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I want just know how Adobe makes Photoshop cross-platform? I know Photoshop is written completely in C++, but what about the GUI? Does Adobe use GUI toolkits?

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I'm not entirely sure to be honest, but it if helps, it's worth looking up Nokia's Qt framework. I've seen it used in several cross platform graphics applications, like Nuke. (I wouldn't say Photoshop uses Qt, Adobe might roll they're own ) – George Profenza May 3 '12 at 18:53

For any natively compiled, cross-platform project, the solution is typically to have small portions of the code called "wrappers" written exclusively for specific platforms. These wrappers do all the talking directly to the platform.

This makes an app like Photoshop multi-platform, but it wouldn't necessarily build on a platform that Adobe hasn't written wrappers for.

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yes, your are right, i understand now, and i found here an example of "Wrapper function" en.wikipedia.org/wiki/Wrapper_function but i think Wrapper function is a very long and hard solution for making software cross-platform ! Thank You Shmoopty =) – Freeseif Oct 25 '10 at 0:10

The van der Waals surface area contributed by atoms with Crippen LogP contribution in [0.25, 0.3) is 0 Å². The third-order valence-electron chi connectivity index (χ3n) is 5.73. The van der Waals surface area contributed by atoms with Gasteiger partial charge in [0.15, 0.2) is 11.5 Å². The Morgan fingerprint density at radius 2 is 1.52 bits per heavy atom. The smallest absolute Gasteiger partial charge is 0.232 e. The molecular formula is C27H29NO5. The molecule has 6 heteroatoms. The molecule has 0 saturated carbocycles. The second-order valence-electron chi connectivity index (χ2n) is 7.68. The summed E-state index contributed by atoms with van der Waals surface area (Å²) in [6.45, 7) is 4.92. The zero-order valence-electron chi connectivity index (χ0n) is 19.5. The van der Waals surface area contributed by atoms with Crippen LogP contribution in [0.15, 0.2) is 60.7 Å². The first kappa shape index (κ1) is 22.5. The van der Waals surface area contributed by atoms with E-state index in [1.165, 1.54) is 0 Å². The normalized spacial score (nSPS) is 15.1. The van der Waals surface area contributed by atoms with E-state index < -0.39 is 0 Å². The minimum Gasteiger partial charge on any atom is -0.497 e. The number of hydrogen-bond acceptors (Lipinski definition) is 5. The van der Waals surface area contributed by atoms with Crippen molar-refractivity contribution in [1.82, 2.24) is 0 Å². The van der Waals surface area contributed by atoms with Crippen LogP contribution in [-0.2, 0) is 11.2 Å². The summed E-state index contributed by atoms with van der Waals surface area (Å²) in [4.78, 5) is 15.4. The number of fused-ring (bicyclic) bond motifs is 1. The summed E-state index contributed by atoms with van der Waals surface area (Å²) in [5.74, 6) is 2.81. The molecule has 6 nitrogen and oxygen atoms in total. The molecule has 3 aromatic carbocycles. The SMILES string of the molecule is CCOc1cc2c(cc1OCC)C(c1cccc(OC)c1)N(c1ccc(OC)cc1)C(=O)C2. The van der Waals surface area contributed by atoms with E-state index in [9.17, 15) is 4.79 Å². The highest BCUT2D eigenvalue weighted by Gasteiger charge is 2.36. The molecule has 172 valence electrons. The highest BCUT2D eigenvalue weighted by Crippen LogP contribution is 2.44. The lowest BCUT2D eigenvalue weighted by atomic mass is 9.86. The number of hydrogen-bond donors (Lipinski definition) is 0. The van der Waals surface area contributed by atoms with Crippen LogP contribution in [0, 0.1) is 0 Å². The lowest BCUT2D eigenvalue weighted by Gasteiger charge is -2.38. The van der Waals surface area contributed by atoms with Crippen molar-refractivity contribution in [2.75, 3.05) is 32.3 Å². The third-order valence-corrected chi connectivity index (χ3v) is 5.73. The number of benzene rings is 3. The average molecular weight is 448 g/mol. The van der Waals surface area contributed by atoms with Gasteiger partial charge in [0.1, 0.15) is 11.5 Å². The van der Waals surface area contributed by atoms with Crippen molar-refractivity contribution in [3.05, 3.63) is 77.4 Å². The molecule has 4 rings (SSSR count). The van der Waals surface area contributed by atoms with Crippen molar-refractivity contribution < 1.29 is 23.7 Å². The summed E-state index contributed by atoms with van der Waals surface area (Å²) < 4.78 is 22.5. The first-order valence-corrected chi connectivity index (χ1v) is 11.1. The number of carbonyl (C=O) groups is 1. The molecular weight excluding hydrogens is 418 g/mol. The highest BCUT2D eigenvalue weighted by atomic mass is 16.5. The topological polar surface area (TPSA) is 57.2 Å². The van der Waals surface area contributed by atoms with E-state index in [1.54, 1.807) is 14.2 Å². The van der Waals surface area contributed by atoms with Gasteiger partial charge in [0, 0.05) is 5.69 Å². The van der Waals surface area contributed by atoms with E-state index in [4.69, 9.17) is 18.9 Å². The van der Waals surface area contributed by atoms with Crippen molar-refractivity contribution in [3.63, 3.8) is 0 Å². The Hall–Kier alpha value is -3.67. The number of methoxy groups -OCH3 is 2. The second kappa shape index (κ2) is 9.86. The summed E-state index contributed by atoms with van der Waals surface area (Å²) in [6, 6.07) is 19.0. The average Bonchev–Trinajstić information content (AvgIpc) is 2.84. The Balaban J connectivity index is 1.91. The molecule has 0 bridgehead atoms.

Writing cross platform software is tedious but here are the simple rules.

Generally you need to work with an abstraction of the underlying OS / environment, so that your code depends on this abstraction instead of the OS itself. This is called a bridge pattern. It is important to understand the more features you add to the bridge between your program and the OS the more difficult it will be to port the software. In the case of Adobe they use a relatively small part of the OS (tiny bridge) as they have their own UI and text processing so they just need to capture mouse/keyboard input and be able to draw in a window.

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That's why it's super important to isolate model and view logic. I'm sure a majority of their operating logic is built on their own internal C++ API and the endpoints from their black box of logic are tied into OS specific GUI classes. – Dean Kelly Jun 30 '14 at 17:22

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